Latest University of Glasgow Stories

2009-01-21 19:01:09

Impaired kidney function raises risk of heart problems in the elderly, University of Glasgow researchers said in Scotland. A study, published in the journal PLoS Medicine, suggests that elderly people with damaged kidneys are at greater risk of cardiovascular disease, such as heart failure and stroke and other causes of mortality. The findings indicate that greater efforts should be made to encourage elderly people who have impaired kidney function alongside other risk factors -- such as...

2009-01-19 07:50:00

Patients left disabled by stroke may receive help through the outcome of a pioneering clinical trial to assess if stem cell therapy can make a difference in the condition. British biotechnology company, ReNeuron Group Plc, said on Sunday it had received approval from the UK Medicines and Healthcare Products Regulatory Agency to commence the clinical trial using fetal stem cells. The company is hailing the announcement as a victory, since it has failed to win approval for similar tests from...

2009-01-02 13:00:00

Scottish researchers are trying to improve digital camera images with over half a million in grant money. Scientists at the University of Glasgow were given over $700,000 to develop small nanostructures that would be used on light detecting image sensors. The hi-tech chips will eventually be used in camera equipment to produce sharper and more colorful images. The Engineering & Physical Sciences Research Council is funding the project that uses a phenomenon called surface plasmon...

2008-12-19 22:40:08

Drinking low to moderate amounts of alcohol may delay cognitive decline in older women, a University of Glasgow researcher said. The study of nearly 6,000 people ages 70-82 in Ireland, the Netherlands and Scotland found drinking low to moderate amounts of alcohol may delay cognitive decline in older women. However, the same benefits were not seen in men of the same age group. David J. Stott of the University of Glasgow used the Mini-Mental State Examination as the method for assessment of...

2008-12-01 13:42:48

Study identifies six different mosses from the Tyrolean Iceman's alimentary tract What we eat can say a lot about us "“ where we live, how we live and eventually even when we lived. From the analysis of the intestinal contents of the 5,200-year-old Iceman from the Eastern Alps, Professor James Dickson from the University of Glasgow in the UK and his team have shed some light on the mummy's lifestyle and some of the events leading up to his death. By identifying six different mosses in...

2008-11-07 15:50:00

A new study suggests that governments should do more to ensure that "green areas" are prevalent in rich and poor communities because they are attributed to better health. Even small parks in the midst of booming cities can help reduce the "health gap" between rich and poor communities. These green areas can reduce the rate of strokes and heart disease, researchers wrote in the journal Lancet. Lead researcher Richard Mitchell, an epidemiologist, said the study showed that the impacts of...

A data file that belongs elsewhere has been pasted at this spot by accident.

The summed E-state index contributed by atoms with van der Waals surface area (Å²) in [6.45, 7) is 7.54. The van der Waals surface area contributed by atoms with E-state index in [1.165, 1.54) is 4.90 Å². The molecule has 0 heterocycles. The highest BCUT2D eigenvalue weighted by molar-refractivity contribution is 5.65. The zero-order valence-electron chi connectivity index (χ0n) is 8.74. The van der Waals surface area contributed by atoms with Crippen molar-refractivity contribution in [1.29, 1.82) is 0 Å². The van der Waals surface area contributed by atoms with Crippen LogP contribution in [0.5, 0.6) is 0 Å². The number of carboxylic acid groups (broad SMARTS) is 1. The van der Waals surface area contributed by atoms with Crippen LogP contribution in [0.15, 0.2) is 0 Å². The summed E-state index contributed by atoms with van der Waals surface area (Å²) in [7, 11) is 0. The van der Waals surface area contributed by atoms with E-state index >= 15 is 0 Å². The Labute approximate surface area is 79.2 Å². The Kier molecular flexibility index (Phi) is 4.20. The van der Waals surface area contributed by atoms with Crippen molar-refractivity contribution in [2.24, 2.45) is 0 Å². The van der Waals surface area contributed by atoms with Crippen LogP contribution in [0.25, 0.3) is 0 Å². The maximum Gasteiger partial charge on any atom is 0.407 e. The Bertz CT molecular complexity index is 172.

2008-05-07 11:01:33

Study says social context affects the sexes differently Male seagulls may be more vulnerable to their environment during embryonic development than females, according to Maria Bogdanova and Ruedi Nager from the University of Glasgow in the UK. Until now, the sex differences in developmental rate and susceptibility to unfavorable conditions during the embryonic stage in birds have received little attention. The paper has just been published in Springer's journal, Behavioral Ecology and...

2005-08-20 10:16:49

And cleaner, greener environments get people exercising, study suggests British researchers think there's a link between graffiti and obesity. People who live in city areas with little green space, lots of graffiti and litter are more likely to be obese, compared with people living in city areas with lots of greenery, the researchers claim in a new report. "People who live in more pleasant and attractive environments, which in our study was assessed by levels of greenery, are much more likely...

Word of the Day
  • A terrible or repulsive person.
Regarding the etymology of 'humgruffin,' the OED says (rather unhelpfully) that it's a 'made-up word.' We might guess that 'hum' comes from 'humbug' or possibly 'hum' meaning 'a disagreeable smell,' while 'gruffin' could be a combination of 'gruff' and 'griffin.'